Our Boys Kindergarten Program does not require the purchase of any additional gear. We use soft lacrosse balls and give out introductory, smaller lacrosse sticks and T-shirts which are included in the program registration fee.
For the Boys 8U programs and above, players need full lacrosse gear for all programming. Please see the pictures below for more details. USA Lacrosse also has an overview here.
Goalies require additional gear (also pictured below). We can provide the goalie specific gear for those who need it and want to try out the position.
To protect against Commotio Cordis*, USA Lacrosse has implemented new rules that boys chest and shoulder pads must meet NOCSAE certification. These pads have been approved by NOCSAE. Boys goalies must use the certified chest pads as of 1/1/2021. Other boys players must use the certified shoulder pads as of 1/1/2022.
*Commotio Cordis (Latin, "agitation of the heart") is an often lethal disruption of heart rhythm that occurs as a result of a blow to the area directly over the heart (the precordial region) at a critical time during the cycle of a heart beat, producing what is termed an R-on-T phenomenon that leads to the condition.
The game of Lacrosse is named for the stick (which is properly called a Crosse) and it is the single most important piece of equipment every player has. Here are some recommendations for getting the best stick for your player:
If your player is 8U or a smaller 10U, look for a stick labeled as “junior.” These are sized for younger players, which will help as they learn core lacrosse stick skills including scooping, cradling, passing, catching, and shooting. Generally, these will be a complete stick package that has the stick, head, mesh, and stringing fully finished.
Once your player is at 12U, they will likely need to a regular sized short stick or long stick to play in a defense or long-stick-middfielder (LSM) position. You can find complete stick packages, but as a players' skills advance, you will likely be buying the stick, head, mesh, and stringing materials separately, although some heads come pre-strung and some retailers offer stringing services.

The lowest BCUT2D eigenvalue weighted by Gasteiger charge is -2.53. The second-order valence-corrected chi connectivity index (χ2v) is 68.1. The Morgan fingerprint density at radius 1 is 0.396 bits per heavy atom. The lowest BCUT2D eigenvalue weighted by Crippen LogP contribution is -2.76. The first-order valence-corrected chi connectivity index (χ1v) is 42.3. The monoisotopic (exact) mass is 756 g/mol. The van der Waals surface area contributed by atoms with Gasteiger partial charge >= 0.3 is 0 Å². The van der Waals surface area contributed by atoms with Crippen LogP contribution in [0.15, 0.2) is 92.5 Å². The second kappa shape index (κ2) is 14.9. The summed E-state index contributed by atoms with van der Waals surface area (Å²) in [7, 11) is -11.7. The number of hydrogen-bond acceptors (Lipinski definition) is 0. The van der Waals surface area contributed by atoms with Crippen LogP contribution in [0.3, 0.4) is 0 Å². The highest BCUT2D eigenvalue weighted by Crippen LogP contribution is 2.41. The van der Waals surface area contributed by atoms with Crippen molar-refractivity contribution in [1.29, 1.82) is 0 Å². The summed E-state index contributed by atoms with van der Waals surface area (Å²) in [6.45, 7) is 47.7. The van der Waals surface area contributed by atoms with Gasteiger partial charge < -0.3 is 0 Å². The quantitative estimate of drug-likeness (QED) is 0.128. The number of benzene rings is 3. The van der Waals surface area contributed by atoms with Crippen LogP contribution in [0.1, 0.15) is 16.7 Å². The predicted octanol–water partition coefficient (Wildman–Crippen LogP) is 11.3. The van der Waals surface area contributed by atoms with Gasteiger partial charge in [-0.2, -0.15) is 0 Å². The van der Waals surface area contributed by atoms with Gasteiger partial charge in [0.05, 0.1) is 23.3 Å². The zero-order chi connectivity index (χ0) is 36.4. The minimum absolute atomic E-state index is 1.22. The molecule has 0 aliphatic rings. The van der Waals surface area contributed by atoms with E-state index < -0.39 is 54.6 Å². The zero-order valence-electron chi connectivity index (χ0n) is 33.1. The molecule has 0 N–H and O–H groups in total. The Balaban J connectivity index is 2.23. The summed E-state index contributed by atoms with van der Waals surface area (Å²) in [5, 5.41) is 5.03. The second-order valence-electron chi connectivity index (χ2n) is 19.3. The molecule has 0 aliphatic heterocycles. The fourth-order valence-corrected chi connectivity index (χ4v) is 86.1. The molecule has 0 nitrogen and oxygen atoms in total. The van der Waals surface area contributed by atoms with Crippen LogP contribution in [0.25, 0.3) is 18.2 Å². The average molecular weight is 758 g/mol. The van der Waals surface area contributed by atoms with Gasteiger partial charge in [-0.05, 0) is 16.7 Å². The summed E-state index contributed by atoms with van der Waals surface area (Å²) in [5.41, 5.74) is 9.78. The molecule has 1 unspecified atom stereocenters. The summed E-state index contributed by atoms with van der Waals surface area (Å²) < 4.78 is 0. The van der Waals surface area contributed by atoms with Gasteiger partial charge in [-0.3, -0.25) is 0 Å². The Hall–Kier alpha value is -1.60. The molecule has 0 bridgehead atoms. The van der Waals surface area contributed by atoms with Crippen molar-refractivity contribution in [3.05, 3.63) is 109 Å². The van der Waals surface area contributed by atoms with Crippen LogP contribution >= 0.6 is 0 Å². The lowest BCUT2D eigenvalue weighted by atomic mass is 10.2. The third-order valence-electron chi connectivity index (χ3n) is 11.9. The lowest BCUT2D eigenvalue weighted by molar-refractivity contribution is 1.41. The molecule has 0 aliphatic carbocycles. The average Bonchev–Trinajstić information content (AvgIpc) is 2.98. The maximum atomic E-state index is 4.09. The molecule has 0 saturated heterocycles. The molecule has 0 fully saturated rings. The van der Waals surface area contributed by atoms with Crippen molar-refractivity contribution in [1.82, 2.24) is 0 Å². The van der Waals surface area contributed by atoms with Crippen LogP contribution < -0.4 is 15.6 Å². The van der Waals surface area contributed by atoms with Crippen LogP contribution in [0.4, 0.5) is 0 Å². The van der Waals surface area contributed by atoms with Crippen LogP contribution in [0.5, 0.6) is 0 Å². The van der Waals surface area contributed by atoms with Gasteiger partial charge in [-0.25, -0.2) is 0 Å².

Starting at 10U, players differentiate into specific field positions. Attack (A) and most Midfield (M) use either the shorter "junior" or a standard length short stick, but three other positions will use position-specific sticks. Goaltenders (G) use a larger goalie specific head which can be mounted on a standard short stick or a longer goalie specific stick. Defenders (D) and Long Stick Midfielders (LSM) may use a shorter 10U or full length long stick (or "D-pole") which can provide an edge in intercepting passes, delivering stick-checks, and scooping ground balls. Face-Off Specialists (FOS) use short sticks often with face-off specific heads made to flex in ways that improve the ability to "clamp" or "pinch" the ball in the back of the stick without then becoming deformed and unusable in passing and shooting. Sound complicated and expensive? Don't worry - we provide all teams with goalie sticks, 10U and full sized long sticks, and face-off specific sticks for players to use who want to try out the various positions before committing to a specialized stick.
Some things to consider about the performance and usability of both custom or complete sticks for all positions and all levels of play:
Every player in every position needs a stick that allows them to pass the ball consistently.
The mesh and stringing are what matter the most to the way a stick performs for both passing and shooting.
Mesh should be weather resistant. Humidity and rain changes the way pockets perform. Classic mesh, especially soft mesh, will change the hold and release of a stick completely.
Both the mesh and stringing will stretch and knots loosen with use over time and this significantly changes the way a stick performs, often leading to a pocket that consistently throws low or right to the ground even when the player is using good technique.
Small changes and adjustments to the stringing - shooters, bottom string, and sidewalls - can significantly affect the way the ball "releases" from the pocket. Periodic attention to maintaining or replacing the shooters, bottom, and sidewall strings and mesh will keep your player from having to adapt to a poor performing stick by adopting poor technique.
If you have questions about your player's stick, head, mesh, or stringing, please ask one of your player’s coaches and they may be able to inspect and adjust your player's stick. Dan Henrich - our 14U program coach - is also an excellent resource who is able to both string and adjust stringing for our players, and he is happy to share his stringing knowledge with players and parents alike. Dan can be reached by phone or text at 651-231-7145 or email at email@example.com.
Dan's stringing clinic presentation for parents and players is linked below.